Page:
Culture Secretary asks if BBC 'truly reflects' UK after 'missing' key political trends

Culture Secretary asks if BBC 'truly reflects' UK after 'missing' key political trends

Oliver Dowden press freedom

In his first speech to media bosses, Culture Secretary Oliver Dowden has raised the question of whether the BBC “truly reflects all of our nation” after it “missed” key political changes in recent years.

Although Dowden did not mention Brexit, he appears to be making reference to failures to call the outcome of the 2016 EU Referendum.

The Tory MP sent a clear signal of Government intention to reform public service broadcasting when he addressed the Media Telecoms 2020 and Beyond conference this morning.

“In the coming years we will be taking a proper look at our public service broadcasting system and the BBC’s central role within it,” he said.

The Government is currently seeking views on whether to decriminalise the BBC licence fee, which brings in close to £4bn in funding for the broadcaster every year. The public consultation closes on 1 April.

The Culture Secretary, who was given the role last month in a Cabinet reshuffle, told attendees that the Government “will need to consider a number of questions” as the next licence-fee settlement is agreed on and the BBC’s charter comes up for mid-term review.

“Firstly, does the BBC truly reflect all of our nation and is it close to the British people?,” Dowden said.

“If we’re honest, some of our biggest institutions missed, or were slow to pick up, key political and social trends in recent years.

“The BBC needs to be closer to, and understand the perspectives of, the whole of the United Kingdom and avoid providing a narrow urban outlook.

“By this, I don’t just mean getting authentic and diverse voices on and off screen – although this is important… But also making sure there is genuine diversity of thought and experience.

“And this matters because if you don’t have that, you miss what’s important to people and you seem distant and disengaged.”

The conference, hosted by Deloitte and Enders Analysis in London, brings together leaders from the media, technology and telecoms industries.

Dowden is also spoke of the importance of impartiality in the “age of fake news” in his speech, asking: “Does the BBC guard its unique selling point of impartiality in all of its output?”

Pointing to recent Ofcom research, Dowden said it shows the “perception of news impartiality” is lower for some public service broadcasting channels than commercial networks like Sky and CNN.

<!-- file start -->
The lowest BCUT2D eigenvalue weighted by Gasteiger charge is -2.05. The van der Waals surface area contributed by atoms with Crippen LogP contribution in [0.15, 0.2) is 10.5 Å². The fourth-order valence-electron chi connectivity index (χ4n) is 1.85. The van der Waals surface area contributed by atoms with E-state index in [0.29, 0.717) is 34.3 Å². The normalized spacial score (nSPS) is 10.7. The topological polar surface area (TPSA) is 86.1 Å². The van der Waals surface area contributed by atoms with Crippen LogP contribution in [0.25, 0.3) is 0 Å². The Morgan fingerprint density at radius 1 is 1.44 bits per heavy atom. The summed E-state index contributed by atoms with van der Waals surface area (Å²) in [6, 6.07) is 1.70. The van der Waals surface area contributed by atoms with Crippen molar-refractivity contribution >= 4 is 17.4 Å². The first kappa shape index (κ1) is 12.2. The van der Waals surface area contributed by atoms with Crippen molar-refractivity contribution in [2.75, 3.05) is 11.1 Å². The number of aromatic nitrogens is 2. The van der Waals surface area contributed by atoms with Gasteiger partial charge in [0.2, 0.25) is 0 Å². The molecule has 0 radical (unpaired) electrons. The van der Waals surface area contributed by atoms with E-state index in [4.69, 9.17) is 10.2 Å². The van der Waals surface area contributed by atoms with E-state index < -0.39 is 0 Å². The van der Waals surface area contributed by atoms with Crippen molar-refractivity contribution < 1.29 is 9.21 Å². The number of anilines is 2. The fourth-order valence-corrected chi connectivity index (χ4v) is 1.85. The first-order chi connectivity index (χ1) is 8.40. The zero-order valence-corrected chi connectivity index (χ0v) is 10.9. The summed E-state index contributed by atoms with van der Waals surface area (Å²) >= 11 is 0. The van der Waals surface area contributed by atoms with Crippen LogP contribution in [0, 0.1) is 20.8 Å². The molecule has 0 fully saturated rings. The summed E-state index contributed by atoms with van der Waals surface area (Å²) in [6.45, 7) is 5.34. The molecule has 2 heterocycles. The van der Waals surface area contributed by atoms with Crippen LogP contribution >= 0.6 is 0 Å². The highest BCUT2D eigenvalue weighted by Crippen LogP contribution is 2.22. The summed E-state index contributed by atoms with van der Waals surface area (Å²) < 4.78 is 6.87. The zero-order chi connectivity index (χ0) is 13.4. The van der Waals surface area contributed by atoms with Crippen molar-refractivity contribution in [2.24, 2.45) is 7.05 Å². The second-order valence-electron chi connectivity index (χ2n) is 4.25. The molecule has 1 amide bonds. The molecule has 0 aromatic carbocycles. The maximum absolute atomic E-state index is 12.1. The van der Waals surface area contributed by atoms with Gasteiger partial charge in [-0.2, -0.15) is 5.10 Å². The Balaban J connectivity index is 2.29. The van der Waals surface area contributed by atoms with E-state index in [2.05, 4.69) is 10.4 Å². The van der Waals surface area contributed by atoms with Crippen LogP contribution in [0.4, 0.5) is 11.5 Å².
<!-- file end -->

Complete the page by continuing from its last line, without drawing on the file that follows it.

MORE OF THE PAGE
“Ultimately, if people don’t perceive impartiality, then they won’t believe what they see and read and they’ll feel it is not relevant to them,” he said.

“In an age of fake news and self-reinforcing algorithms, the need for genuine impartiality is greater than ever.”

He also raised the question of whether the BBC is “ready to embrace proper reform to ensure its long term sustainability for the decades ahead”.

BBC News is undergoing a major restructure that will reduce its size and output, cutting 450 jobs, as it looks to make savings of £80m by 2022.

Dowden said the likes of Netflix and Youtube meant people were “no longer just turning on the TV” when they get home.

“When there is so much choice around, the BBC and our public service broadcasters need to think boldly,” he said.

“The BBC is an institution to be cherished. We would be crazy to throw it away but it must reflect all of our nation, and all perspectives.

“And it must rise to the challenge of how it will ensure its sustainability as a crucial service in a rapidly changing world.

“This work, and the work we are doing as a department, is crucial.”

BBC director general Tony Hall was due to take part in a Q&A session directly after Dowden’s speech at the conference, its agenda shows.

Writing in the Daily Mail on Tuesday, Lord Hall said: “The BBC is not a perfect institution. Like everyone else, we can and do make mistakes.

“But we always strive to be better. And we are always accountable to our audiences, who are quick to highlight our weaknesses but equally quick to praise our strengths.”

The director, who leaves in summer, also promised a “big listening exercise” offering “a chance for audiences to speak to use directly and tell us what they want us to be” which would be set out in full in spring.

“I want this to be one of the most significant pieces of public engagement the BBC has ever undertaken,” Lord Hall wrote.

“I won’t tie the hands of my successor, but I want them to have all the insight they need from the people who matter most: the public.”

Added Lord Hall: “So yes, let’s have a debate about the BBC. Let’s even debate our funding model when the time comes.

“But let’s not put the cart before the horse. Let’s first decide what kind of BBC we want for this country, then work out how best to achieve it.

“I genuinely believe at this important moment, the BBC matters more than ever and can work even harder for the UK at home and abroad.”

The BBC will celebrate its 100th anniversary in 2022.



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